Being financially responsible may be one of your best traits and creating a will preemptively is a sign of excellent planning. Yet nearly 2.5 million Americans die each year with the majority of them having nothing in writing. Having a will in place is a great practice that can help ensure your family’s well-being in the future. Once you have made a will, it is not out of sight out of mind. Even though it can be a tedious task, updating your will is a necessity.
How often do you need to revisit your will?
Both a will and a living trust along with the rest of your estate plan should be reviewed at least every five years. If there is a change in the law, your financial situation or personal circumstances you should revisit your will at each crossroad.
Should you get married, remarried, divorced or separated revising your will is a must. Not only does this apply to your will, but other assets like retirement accounts, life insurance and real estate.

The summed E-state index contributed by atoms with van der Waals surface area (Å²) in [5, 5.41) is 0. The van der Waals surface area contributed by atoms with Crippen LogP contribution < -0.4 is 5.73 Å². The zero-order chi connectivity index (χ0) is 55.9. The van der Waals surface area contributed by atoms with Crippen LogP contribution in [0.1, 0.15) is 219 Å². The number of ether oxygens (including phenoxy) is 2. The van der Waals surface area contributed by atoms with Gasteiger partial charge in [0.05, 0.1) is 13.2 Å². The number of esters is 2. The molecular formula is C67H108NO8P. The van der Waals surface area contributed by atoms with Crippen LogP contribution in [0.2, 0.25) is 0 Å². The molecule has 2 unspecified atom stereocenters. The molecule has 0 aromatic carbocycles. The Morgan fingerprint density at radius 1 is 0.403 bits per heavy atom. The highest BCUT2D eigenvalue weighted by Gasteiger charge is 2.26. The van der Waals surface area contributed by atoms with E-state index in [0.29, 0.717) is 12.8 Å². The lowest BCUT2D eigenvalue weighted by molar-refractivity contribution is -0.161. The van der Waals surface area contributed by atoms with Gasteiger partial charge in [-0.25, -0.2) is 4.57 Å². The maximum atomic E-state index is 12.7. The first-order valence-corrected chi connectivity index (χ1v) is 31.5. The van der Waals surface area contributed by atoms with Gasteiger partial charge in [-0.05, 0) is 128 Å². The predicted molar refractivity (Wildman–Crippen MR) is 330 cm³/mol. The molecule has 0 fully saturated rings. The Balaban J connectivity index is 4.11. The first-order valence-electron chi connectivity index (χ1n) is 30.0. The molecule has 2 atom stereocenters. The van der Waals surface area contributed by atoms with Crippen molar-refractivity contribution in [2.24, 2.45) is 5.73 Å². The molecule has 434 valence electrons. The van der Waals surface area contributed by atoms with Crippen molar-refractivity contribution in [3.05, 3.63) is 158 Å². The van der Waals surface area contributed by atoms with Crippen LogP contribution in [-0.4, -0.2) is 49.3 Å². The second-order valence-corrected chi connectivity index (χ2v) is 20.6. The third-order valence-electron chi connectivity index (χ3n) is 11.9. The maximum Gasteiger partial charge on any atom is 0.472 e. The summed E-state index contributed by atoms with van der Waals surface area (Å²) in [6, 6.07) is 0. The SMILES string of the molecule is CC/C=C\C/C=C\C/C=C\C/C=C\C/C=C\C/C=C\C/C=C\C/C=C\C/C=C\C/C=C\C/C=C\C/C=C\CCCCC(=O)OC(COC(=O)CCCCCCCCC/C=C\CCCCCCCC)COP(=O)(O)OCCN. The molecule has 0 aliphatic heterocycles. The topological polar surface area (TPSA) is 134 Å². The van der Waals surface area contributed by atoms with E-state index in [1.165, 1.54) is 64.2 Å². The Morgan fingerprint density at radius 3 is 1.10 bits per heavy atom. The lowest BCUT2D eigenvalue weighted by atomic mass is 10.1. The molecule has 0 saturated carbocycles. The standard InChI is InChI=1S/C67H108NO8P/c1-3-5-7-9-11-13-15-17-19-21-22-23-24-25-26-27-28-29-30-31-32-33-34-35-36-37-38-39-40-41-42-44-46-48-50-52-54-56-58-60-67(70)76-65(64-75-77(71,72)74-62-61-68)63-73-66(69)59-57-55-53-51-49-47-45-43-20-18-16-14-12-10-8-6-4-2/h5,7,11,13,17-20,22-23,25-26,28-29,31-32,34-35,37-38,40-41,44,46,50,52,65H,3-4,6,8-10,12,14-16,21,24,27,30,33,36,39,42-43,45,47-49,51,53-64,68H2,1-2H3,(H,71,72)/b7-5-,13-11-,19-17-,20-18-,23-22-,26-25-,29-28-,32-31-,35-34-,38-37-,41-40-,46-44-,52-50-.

Becoming a parent is often the first time people think about doing any type of planning for an estate. One of the most crucial aspects when creating a plan for your estate is to name a guardian for your children and make sure provisions are in place to provide for them financially in case something happens to you.
A promising investment, changing tax law, losing a spouse or the diagnosis of a terminal illness are all other reasons why it is crucial to keep your will up to date.